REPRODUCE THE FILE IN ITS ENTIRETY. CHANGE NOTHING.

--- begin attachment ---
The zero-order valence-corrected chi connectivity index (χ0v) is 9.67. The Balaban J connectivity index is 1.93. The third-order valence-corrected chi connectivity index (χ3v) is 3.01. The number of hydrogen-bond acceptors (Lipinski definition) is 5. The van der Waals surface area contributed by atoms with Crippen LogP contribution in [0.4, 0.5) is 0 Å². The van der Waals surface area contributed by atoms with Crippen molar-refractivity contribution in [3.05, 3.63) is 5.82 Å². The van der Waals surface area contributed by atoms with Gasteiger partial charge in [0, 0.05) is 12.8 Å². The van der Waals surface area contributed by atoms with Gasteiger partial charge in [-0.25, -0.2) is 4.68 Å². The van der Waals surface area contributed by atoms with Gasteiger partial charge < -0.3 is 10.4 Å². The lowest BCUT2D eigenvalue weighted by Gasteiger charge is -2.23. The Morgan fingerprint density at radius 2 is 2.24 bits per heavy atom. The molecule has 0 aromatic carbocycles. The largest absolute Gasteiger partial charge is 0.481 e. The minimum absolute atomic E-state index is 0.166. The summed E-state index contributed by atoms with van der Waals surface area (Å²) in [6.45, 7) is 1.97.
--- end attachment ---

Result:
The zero-order valence-corrected chi connectivity index (χ0v) is 9.67. The Balaban J connectivity index is 1.93. The third-order valence-corrected chi connectivity index (χ3v) is 3.01. The number of hydrogen-bond acceptors (Lipinski definition) is 5. The van der Waals surface area contributed by atoms with Crippen LogP contribution in [0.4, 0.5) is 0 Å². The van der Waals surface area contributed by atoms with Crippen molar-refractivity contribution in [3.05, 3.63) is 5.82 Å². The van der Waals surface area contributed by atoms with Gasteiger partial charge in [0, 0.05) is 12.8 Å². The van der Waals surface area contributed by atoms with Gasteiger partial charge in [-0.25, -0.2) is 4.68 Å². The van der Waals surface area contributed by atoms with Gasteiger partial charge < -0.3 is 10.4 Å². The lowest BCUT2D eigenvalue weighted by Gasteiger charge is -2.23. The Morgan fingerprint density at radius 2 is 2.24 bits per heavy atom. The molecule has 0 aromatic carbocycles. The largest absolute Gasteiger partial charge is 0.481 e. The minimum absolute atomic E-state index is 0.166. The summed E-state index contributed by atoms with van der Waals surface area (Å²) in [6.45, 7) is 1.97.